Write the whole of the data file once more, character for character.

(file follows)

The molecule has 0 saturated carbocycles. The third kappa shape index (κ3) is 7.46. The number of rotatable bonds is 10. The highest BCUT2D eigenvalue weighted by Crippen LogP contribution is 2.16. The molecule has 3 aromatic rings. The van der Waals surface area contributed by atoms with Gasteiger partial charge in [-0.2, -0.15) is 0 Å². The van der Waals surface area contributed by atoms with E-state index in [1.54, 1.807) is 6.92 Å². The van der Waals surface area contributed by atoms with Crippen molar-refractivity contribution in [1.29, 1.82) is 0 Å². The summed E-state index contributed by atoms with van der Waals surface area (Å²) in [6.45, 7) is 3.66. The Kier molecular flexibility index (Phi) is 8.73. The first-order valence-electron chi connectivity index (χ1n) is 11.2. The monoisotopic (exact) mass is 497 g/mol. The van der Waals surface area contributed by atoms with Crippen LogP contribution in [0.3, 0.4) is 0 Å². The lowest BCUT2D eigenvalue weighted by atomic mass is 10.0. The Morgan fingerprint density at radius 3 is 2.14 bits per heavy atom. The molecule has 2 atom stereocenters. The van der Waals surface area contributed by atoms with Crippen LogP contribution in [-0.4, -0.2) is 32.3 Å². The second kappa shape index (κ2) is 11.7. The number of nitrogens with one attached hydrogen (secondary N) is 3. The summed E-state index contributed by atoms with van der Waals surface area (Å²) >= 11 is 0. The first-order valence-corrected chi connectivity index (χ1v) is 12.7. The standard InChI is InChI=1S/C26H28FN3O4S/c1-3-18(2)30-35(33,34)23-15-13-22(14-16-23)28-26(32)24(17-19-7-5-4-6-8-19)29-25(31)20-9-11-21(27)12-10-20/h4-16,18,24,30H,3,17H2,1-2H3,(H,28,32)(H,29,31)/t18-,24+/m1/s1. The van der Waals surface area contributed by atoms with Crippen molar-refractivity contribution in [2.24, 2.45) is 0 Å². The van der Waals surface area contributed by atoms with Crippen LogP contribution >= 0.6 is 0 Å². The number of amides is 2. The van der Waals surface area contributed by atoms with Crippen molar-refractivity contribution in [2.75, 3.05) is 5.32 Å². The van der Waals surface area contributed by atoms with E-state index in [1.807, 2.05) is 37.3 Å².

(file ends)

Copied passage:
The molecule has 0 saturated carbocycles. The third kappa shape index (κ3) is 7.46. The number of rotatable bonds is 10. The highest BCUT2D eigenvalue weighted by Crippen LogP contribution is 2.16. The molecule has 3 aromatic rings. The van der Waals surface area contributed by atoms with Gasteiger partial charge in [-0.2, -0.15) is 0 Å². The van der Waals surface area contributed by atoms with E-state index in [1.54, 1.807) is 6.92 Å². The van der Waals surface area contributed by atoms with Crippen molar-refractivity contribution in [1.29, 1.82) is 0 Å². The summed E-state index contributed by atoms with van der Waals surface area (Å²) in [6.45, 7) is 3.66. The Kier molecular flexibility index (Phi) is 8.73. The first-order valence-electron chi connectivity index (χ1n) is 11.2. The monoisotopic (exact) mass is 497 g/mol. The van der Waals surface area contributed by atoms with Crippen LogP contribution in [0.3, 0.4) is 0 Å². The lowest BCUT2D eigenvalue weighted by atomic mass is 10.0. The Morgan fingerprint density at radius 3 is 2.14 bits per heavy atom. The molecule has 2 atom stereocenters. The van der Waals surface area contributed by atoms with Crippen LogP contribution in [-0.4, -0.2) is 32.3 Å². The second kappa shape index (κ2) is 11.7. The number of nitrogens with one attached hydrogen (secondary N) is 3. The summed E-state index contributed by atoms with van der Waals surface area (Å²) >= 11 is 0. The first-order valence-corrected chi connectivity index (χ1v) is 12.7. The standard InChI is InChI=1S/C26H28FN3O4S/c1-3-18(2)30-35(33,34)23-15-13-22(14-16-23)28-26(32)24(17-19-7-5-4-6-8-19)29-25(31)20-9-11-21(27)12-10-20/h4-16,18,24,30H,3,17H2,1-2H3,(H,28,32)(H,29,31)/t18-,24+/m1/s1. The van der Waals surface area contributed by atoms with Crippen molar-refractivity contribution in [2.24, 2.45) is 0 Å². The van der Waals surface area contributed by atoms with Crippen LogP contribution >= 0.6 is 0 Å². The number of amides is 2. The van der Waals surface area contributed by atoms with Crippen molar-refractivity contribution in [2.75, 3.05) is 5.32 Å². The van der Waals surface area contributed by atoms with E-state index in [1.807, 2.05) is 37.3 Å².